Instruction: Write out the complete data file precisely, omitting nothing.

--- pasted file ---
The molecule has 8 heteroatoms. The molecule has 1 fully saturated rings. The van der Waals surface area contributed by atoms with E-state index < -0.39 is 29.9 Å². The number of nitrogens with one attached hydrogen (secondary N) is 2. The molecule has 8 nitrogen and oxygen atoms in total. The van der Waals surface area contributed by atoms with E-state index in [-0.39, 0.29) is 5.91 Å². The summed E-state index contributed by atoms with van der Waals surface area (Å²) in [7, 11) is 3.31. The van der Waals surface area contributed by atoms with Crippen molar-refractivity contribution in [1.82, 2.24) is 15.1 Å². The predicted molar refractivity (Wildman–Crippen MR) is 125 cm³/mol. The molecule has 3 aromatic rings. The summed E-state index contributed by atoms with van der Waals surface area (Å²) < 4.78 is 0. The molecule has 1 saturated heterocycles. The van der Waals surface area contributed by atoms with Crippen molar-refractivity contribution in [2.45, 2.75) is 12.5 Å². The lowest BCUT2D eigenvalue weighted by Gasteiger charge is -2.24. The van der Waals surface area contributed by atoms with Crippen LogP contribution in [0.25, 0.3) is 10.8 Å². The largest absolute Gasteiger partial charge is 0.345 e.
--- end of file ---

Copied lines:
The molecule has 8 heteroatoms. The molecule has 1 fully saturated rings. The van der Waals surface area contributed by atoms with E-state index < -0.39 is 29.9 Å². The number of nitrogens with one attached hydrogen (secondary N) is 2. The molecule has 8 nitrogen and oxygen atoms in total. The van der Waals surface area contributed by atoms with E-state index in [-0.39, 0.29) is 5.91 Å². The summed E-state index contributed by atoms with van der Waals surface area (Å²) in [7, 11) is 3.31. The van der Waals surface area contributed by atoms with Crippen molar-refractivity contribution in [1.82, 2.24) is 15.1 Å². The predicted molar refractivity (Wildman–Crippen MR) is 125 cm³/mol. The molecule has 3 aromatic rings. The summed E-state index contributed by atoms with van der Waals surface area (Å²) < 4.78 is 0. The molecule has 1 saturated heterocycles. The van der Waals surface area contributed by atoms with Crippen molar-refractivity contribution in [2.45, 2.75) is 12.5 Å². The lowest BCUT2D eigenvalue weighted by Gasteiger charge is -2.24. The van der Waals surface area contributed by atoms with Crippen LogP contribution in [0.25, 0.3) is 10.8 Å². The largest absolute Gasteiger partial charge is 0.345 e.